Wednesday, April 28, 2010

Paper clay and Glazing

A student from my recent paper clay workshop asked me this question about paper clay and glazing. Anything you create in paper clay can be bisque fired. After this stage, all the paper has burnt out and the piece acts like any other piece created with a traditional clay body. It will take low fire glazes, hi fire glazes, raku glazes, and underglazes.

One of the advantage of paper clay is that you are able to apply glaze to your greenware piece and take it directly to a mid-range (Cone 6) or high fire (Cone 10) without having to do a bisque fire first. This is due to the tremendous greenware strength of paper clay at the bone-dry stage. The piece being very "thirsty" at this stage will suck up the glaze without any trouble. This uses less energy (either gas or electricity) and is more economical.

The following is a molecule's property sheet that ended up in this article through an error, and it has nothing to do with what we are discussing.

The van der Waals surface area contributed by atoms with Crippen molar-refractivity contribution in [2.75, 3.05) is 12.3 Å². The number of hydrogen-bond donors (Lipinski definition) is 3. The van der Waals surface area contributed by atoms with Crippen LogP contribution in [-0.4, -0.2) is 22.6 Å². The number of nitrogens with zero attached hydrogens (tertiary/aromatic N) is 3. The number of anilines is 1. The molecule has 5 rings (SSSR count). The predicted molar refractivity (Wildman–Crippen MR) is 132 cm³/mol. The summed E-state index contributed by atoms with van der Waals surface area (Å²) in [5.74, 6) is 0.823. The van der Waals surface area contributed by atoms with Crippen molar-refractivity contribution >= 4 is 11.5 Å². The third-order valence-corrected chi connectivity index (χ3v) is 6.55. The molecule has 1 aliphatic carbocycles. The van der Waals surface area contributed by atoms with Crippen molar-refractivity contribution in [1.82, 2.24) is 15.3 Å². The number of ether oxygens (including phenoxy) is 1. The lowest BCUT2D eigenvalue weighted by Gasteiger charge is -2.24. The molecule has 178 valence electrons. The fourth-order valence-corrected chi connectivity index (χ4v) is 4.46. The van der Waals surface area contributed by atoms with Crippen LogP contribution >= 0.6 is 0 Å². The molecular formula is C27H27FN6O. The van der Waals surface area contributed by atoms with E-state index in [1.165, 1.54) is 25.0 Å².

I had a greenware piece fired to Cone 5 (gas fired), bypassing the bisque stage without any problems. The art center where I teach and do all my firing does two firings in their big gas kilns - one at bisque and the other at Cone 10 reduction. If you have your own kiln, you may opt to try the one-firing method.